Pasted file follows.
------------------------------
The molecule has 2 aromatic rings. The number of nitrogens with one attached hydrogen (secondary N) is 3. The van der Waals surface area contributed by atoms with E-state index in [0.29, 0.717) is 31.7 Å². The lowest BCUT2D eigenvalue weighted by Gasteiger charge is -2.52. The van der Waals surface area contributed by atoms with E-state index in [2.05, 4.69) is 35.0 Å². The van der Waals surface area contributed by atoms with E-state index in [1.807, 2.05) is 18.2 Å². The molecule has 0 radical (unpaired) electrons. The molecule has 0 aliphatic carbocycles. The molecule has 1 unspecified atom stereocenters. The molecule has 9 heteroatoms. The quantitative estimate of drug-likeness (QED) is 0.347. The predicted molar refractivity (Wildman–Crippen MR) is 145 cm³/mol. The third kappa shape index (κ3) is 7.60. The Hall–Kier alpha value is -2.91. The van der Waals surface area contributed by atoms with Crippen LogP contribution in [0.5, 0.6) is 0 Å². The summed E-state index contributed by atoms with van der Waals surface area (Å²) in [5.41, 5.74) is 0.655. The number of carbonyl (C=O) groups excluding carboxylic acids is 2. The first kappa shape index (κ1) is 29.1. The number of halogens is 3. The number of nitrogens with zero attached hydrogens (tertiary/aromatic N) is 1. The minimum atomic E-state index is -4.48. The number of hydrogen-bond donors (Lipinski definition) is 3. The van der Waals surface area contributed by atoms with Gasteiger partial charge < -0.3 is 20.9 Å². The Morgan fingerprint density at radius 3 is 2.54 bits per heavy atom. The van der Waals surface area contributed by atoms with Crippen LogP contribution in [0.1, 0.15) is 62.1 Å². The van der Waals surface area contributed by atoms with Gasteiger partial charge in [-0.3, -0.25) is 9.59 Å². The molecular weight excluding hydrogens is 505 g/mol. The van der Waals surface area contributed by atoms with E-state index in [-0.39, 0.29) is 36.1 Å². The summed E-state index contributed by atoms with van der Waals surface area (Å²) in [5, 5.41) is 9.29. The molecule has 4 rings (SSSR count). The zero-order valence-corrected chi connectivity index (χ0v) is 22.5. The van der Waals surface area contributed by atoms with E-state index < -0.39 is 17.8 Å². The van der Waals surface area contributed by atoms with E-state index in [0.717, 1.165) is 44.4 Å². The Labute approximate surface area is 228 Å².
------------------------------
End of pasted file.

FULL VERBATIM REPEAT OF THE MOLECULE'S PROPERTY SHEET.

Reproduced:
The molecule has 2 aromatic rings. The number of nitrogens with one attached hydrogen (secondary N) is 3. The van der Waals surface area contributed by atoms with E-state index in [0.29, 0.717) is 31.7 Å². The lowest BCUT2D eigenvalue weighted by Gasteiger charge is -2.52. The van der Waals surface area contributed by atoms with E-state index in [2.05, 4.69) is 35.0 Å². The van der Waals surface area contributed by atoms with E-state index in [1.807, 2.05) is 18.2 Å². The molecule has 0 radical (unpaired) electrons. The molecule has 0 aliphatic carbocycles. The molecule has 1 unspecified atom stereocenters. The molecule has 9 heteroatoms. The quantitative estimate of drug-likeness (QED) is 0.347. The predicted molar refractivity (Wildman–Crippen MR) is 145 cm³/mol. The third kappa shape index (κ3) is 7.60. The Hall–Kier alpha value is -2.91. The van der Waals surface area contributed by atoms with Crippen LogP contribution in [0.5, 0.6) is 0 Å². The summed E-state index contributed by atoms with van der Waals surface area (Å²) in [5.41, 5.74) is 0.655. The number of carbonyl (C=O) groups excluding carboxylic acids is 2. The first kappa shape index (κ1) is 29.1. The number of halogens is 3. The number of nitrogens with zero attached hydrogens (tertiary/aromatic N) is 1. The minimum atomic E-state index is -4.48. The number of hydrogen-bond donors (Lipinski definition) is 3. The van der Waals surface area contributed by atoms with Gasteiger partial charge < -0.3 is 20.9 Å². The Morgan fingerprint density at radius 3 is 2.54 bits per heavy atom. The van der Waals surface area contributed by atoms with Crippen LogP contribution in [0.1, 0.15) is 62.1 Å². The van der Waals surface area contributed by atoms with Gasteiger partial charge in [-0.3, -0.25) is 9.59 Å². The molecular weight excluding hydrogens is 505 g/mol. The van der Waals surface area contributed by atoms with E-state index in [-0.39, 0.29) is 36.1 Å². The summed E-state index contributed by atoms with van der Waals surface area (Å²) in [5, 5.41) is 9.29. The molecule has 4 rings (SSSR count). The zero-order valence-corrected chi connectivity index (χ0v) is 22.5. The van der Waals surface area contributed by atoms with E-state index < -0.39 is 17.8 Å². The van der Waals surface area contributed by atoms with E-state index in [0.717, 1.165) is 44.4 Å². The Labute approximate surface area is 228 Å².